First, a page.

Barn owls had very bad year in 2013

Written by on April 24, 2014 in Critter MIA, Critters vs Humans vs Critters - No comments

It’s the worst year on record for barn owls after a new report in the UK found their nesting sites were significantly down in every area.

Monitoring sites around the country report that the cold spring has reduced the number of occupied sites with some nests with no eggs found at all.

Overall the number of occupied nests was down 71% on the average across all previous years, according to the Barn Owl Trust, which collated the information from 21 independent groups stretching from Jersey in the Channel Islands to south-west Scotland.

The situation is the “worst year ever recorded” for the flagship farmland species, says conservationists.

The dramatic drop in nesting was largely down to the freezing spring in 2013, with the coldest March since 1962 which left many barn owls dead, a report by the Barn Owl Trust said. It was also the wettest summer on record.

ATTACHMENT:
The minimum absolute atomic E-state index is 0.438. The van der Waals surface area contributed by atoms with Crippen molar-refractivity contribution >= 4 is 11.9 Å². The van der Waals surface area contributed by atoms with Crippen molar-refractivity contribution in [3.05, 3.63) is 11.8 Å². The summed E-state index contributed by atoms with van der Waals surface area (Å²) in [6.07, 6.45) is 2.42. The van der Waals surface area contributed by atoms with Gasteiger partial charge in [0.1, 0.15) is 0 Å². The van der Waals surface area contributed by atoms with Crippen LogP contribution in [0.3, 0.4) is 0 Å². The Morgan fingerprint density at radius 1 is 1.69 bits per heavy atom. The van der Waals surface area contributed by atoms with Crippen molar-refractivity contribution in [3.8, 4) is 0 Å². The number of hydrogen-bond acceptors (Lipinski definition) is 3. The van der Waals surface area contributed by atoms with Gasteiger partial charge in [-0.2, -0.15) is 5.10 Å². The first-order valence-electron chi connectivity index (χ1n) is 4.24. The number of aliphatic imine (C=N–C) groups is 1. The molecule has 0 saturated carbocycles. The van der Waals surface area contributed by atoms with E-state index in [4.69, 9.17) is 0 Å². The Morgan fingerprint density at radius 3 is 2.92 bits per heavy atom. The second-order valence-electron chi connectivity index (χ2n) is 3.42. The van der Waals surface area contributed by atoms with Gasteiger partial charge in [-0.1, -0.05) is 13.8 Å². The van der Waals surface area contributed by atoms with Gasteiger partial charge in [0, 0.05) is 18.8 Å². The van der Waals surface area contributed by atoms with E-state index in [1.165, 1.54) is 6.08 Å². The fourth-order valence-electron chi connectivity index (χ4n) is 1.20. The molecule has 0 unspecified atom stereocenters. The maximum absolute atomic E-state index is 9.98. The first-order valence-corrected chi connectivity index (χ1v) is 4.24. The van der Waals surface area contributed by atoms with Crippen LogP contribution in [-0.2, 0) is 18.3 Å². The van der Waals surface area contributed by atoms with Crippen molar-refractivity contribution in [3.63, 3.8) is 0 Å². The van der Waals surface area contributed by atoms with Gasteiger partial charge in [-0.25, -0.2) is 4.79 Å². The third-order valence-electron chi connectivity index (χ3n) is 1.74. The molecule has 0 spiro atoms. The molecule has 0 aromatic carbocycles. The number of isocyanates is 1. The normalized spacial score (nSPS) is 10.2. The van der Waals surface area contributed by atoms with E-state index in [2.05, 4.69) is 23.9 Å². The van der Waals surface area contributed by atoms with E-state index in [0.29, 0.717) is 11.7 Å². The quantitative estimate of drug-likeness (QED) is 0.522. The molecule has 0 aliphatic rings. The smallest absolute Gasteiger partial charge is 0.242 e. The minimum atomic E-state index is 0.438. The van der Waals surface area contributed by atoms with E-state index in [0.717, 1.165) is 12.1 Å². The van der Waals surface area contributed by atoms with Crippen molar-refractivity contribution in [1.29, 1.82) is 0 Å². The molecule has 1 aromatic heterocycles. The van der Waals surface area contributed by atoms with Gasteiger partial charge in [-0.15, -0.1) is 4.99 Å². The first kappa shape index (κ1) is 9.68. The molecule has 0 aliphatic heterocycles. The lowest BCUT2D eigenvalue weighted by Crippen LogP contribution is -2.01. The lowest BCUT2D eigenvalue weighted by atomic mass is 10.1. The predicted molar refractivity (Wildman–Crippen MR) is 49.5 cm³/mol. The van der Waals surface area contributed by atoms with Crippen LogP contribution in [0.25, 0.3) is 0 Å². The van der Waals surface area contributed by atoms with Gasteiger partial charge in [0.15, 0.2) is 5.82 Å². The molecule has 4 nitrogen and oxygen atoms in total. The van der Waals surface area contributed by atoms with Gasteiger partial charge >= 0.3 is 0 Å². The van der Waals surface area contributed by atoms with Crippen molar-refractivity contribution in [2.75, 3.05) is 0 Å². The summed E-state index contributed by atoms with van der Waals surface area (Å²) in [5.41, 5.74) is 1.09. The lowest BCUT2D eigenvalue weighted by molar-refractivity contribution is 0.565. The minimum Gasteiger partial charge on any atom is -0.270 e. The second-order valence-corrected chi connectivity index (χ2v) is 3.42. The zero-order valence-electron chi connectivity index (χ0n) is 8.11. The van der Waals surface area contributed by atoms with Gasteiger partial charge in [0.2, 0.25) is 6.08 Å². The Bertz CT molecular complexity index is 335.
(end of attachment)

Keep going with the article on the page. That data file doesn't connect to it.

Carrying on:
Almost four times as many dead barn owls were reported to the British Trust for Ornithologyin March 2013 than normal and by mid-April it was possible that there were fewer barn owls alive in the UK than at any time since records began, the report said.

David Ramsden, senior conservation officer for the Barn Owl Trust said:

“It’s a lot to do with the fact that March was like January. Just when it should be getting warmer and mortality should have been dropping, it continued.”

The icy weather, which reduced the availability of the bird’s small mammal prey, was the latest in a series of extreme weather events going back to 2009 which had hit barn owl populations, he said.

“If we stop having frequent extreme weather events the population could recover in a couple of years to what it was before the extreme weather events began in December 2009.”

But even those population levels were not terribly high, as the barn owl had suffered a historical decline from the mid 1800s through to the late 1980s, as a result of increasingly intensive agriculture which affected barn owls’ habitat and prey.

A survey in the late 1990s revealed there were around 4,000 pairs.

h/t: The GuardianĀ 

Photo credit: Barn Owl Trust

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